In addition to the Pro Dealer of the Year awards dinner, The ProDealer Industry Summit will feature the NLBMDA Officers Installation Dinner, a yard tour with McCoys Lumber, and educational sessions ranging from supply chain management to 2010 census trends. For more information, visit prodealer.com.
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D.C. Hotline: Meet the NLBMDA’s newest lobbyist
Ben Gann took over his role as the National Lumber & Building Material Dealers Association (NLBMDA) director of legislative affairs and grassroots activities last month. Here’s his first HCN Q&A:
HCN: What are the key issues you’re pushing right now?
Gann: One of the issues we are very focused on is restoration and extension of the residential energy efficiency (25C) tax credit. That is set to expire at the end of the year. We are also pursuing a legislative fix regarding compliance with the EPA’s Lead: Renovation, Repair and Painting (LRRP) Rule. In addition, we are also working with Congress to extend the current Fannie Mae, Freddie Mac and Federal Housing Administration loan limits of $729,750, set to expire Oct. 1. If Congress does not act, the base limit will remain at $417,000, but the formula for establishing limits for high-cost areas will drop to $625,500.
HCN: What is the one thing dealers can do to help their own case in D.C.?
Gann: The one thing right now is dealers should contact their representative in the House and ask for their support of an amendment (Section 450 of H.R. 2584) by Rep. Denny Rehberg (R-Mont.), in the Department of Interior, Environmental Protection Agency (EPA) and Related Agencies appropriations bill. The bill would withhold enforcement and implementation of funding for the EPA’s LRRP Rule until the EPA follows its own regulations and approves a commercially available lead test kit, as mandated by the LRRP.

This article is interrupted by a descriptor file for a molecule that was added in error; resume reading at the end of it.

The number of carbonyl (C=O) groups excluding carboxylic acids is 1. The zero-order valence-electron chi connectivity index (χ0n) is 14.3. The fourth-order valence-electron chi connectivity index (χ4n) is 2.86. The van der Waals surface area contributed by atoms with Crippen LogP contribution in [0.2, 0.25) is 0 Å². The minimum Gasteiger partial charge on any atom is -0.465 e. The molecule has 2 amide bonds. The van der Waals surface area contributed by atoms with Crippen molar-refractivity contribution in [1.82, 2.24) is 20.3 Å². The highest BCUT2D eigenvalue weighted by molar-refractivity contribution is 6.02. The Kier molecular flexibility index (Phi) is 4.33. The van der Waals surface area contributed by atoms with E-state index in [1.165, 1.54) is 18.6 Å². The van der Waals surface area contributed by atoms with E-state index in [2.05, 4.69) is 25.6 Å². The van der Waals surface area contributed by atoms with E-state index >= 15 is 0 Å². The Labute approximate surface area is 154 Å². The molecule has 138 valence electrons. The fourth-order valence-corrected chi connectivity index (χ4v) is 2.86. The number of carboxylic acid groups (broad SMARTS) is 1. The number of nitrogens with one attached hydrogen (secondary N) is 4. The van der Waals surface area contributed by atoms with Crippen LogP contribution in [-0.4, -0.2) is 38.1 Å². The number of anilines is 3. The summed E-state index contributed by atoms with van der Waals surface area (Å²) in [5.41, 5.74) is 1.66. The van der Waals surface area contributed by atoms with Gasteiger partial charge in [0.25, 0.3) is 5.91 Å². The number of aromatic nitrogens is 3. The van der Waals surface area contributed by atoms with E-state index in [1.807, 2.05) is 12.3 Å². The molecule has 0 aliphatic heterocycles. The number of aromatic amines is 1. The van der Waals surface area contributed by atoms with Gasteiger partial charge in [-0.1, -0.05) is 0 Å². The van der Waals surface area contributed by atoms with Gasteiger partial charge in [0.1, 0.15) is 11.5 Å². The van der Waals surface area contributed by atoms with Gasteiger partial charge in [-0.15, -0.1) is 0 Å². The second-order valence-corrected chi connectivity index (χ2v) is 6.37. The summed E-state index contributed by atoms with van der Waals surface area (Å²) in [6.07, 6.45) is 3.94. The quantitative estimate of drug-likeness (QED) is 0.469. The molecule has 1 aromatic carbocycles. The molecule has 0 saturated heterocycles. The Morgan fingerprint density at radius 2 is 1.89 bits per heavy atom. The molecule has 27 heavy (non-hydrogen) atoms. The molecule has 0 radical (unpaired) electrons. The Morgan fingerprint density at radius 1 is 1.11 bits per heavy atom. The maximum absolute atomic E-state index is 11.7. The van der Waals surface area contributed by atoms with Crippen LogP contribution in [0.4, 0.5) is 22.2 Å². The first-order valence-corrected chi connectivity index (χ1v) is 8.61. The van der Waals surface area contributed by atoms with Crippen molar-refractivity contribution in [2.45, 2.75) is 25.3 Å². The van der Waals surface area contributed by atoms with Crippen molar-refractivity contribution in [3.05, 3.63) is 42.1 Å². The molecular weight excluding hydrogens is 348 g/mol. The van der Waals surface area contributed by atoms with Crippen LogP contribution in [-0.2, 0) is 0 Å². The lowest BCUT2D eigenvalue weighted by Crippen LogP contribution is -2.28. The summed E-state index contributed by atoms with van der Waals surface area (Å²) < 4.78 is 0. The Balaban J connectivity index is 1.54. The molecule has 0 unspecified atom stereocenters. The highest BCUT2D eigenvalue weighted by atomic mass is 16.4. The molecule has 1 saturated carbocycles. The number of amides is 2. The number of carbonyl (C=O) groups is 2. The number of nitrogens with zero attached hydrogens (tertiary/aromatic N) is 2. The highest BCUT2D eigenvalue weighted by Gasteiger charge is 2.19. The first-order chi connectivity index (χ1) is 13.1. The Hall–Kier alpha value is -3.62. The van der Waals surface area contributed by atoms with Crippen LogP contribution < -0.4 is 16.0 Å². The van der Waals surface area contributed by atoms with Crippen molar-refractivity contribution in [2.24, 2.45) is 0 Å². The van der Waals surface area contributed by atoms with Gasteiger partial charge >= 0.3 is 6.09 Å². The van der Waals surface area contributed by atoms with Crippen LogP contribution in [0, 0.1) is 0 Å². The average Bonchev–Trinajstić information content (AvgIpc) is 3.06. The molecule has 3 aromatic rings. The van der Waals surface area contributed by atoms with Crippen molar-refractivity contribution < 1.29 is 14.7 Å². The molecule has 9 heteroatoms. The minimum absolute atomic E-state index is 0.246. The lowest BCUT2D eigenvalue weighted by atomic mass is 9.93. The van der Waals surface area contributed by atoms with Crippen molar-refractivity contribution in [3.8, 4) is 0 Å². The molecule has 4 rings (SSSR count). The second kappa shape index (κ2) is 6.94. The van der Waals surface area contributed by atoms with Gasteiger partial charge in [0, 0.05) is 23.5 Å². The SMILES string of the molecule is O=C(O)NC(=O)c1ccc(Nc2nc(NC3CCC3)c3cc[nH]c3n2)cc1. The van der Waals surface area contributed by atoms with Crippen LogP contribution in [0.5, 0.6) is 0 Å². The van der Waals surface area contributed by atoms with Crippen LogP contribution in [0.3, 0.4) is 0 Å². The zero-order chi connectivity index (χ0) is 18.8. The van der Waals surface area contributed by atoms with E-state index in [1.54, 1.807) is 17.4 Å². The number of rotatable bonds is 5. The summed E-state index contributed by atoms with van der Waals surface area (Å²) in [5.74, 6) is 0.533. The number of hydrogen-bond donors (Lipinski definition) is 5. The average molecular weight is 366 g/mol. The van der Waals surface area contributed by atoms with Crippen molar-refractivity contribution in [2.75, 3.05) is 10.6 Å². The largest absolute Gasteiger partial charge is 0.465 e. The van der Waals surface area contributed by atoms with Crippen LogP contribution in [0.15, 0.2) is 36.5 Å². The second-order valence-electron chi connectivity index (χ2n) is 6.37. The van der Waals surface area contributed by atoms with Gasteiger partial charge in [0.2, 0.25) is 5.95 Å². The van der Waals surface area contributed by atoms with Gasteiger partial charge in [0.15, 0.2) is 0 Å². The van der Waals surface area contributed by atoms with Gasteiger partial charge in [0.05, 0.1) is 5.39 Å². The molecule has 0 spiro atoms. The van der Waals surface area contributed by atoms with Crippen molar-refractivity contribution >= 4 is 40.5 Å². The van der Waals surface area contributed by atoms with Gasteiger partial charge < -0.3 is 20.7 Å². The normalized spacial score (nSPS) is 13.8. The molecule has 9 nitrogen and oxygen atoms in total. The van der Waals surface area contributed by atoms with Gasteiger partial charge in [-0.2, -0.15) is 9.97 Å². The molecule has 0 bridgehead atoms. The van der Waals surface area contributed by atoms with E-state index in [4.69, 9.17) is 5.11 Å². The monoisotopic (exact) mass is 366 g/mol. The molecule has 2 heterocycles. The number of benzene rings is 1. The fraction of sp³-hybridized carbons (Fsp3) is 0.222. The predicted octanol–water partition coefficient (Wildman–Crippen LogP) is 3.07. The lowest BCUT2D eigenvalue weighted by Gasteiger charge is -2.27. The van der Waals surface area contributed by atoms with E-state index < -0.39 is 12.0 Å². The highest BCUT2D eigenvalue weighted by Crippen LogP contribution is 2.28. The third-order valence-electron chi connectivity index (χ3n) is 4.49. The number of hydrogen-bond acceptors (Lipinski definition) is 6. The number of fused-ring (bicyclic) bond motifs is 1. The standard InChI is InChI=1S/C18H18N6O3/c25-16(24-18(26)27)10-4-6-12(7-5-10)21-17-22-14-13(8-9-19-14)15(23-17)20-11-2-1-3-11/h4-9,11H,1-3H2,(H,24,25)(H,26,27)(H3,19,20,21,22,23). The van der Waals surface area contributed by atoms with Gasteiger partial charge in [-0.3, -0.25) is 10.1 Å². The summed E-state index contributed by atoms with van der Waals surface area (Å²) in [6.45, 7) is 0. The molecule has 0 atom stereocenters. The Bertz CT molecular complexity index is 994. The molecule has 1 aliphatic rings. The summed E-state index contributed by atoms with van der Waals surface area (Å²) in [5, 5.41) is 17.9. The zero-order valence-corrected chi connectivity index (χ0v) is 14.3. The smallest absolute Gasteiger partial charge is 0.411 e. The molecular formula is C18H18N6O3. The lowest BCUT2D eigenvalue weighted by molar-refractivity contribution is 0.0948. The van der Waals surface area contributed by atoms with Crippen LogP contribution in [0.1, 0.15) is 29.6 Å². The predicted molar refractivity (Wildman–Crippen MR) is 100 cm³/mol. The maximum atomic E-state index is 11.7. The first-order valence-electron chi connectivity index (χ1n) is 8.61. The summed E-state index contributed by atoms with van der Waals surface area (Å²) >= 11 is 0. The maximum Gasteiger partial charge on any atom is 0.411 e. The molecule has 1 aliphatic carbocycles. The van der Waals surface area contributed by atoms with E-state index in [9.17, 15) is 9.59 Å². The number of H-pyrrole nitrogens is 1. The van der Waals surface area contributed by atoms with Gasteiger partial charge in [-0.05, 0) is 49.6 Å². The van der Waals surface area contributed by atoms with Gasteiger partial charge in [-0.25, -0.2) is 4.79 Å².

HCN: Who is your all-time favorite Congressman?
Gann: That’s a tough question. I don’t know that I have an all-time favorite. There are some members for which I have a great deal of respect. Keeping it strictly to members of Congress who are now retired, and that I am from Ohio, I thought Sen. George Voinovich (R-Ohio) did a good job of fighting for what he believed in but was willing to work with the other side of the aisle. On the Democratic side, Sen. John Glenn (D-Ohio) had a distinguished military career and was an astronaut before he served four terms in the Senate. He just has a remarkable record of service to his country.
Accurate, rapid, and
Accurate, rapid, and inexpensive lead-paint testing is readily available. Consultants all over the USA with XRF machines provide it, so this issue of the chemical "test kits" is based on a big lie. Rep. Rehberg is either badly misinformed, or knows this. XRF testing is the primary means of performing a lead-based paint insepction. Besides being inaccurate, the "test kits" cost more than an XRF inspection, produce damage spots (15 per room on average), and take radically more time. However, the problems with "test kits" are no excuse for delaying enforcement of RRP, as the XRF inspections are readily available. Testing usually produces good news, as lead-based paint is much less common than many people may think. We're running just under $60 per unit for apartment isnpections (more for small buildings, less for larger ones), and houses $450 to $550.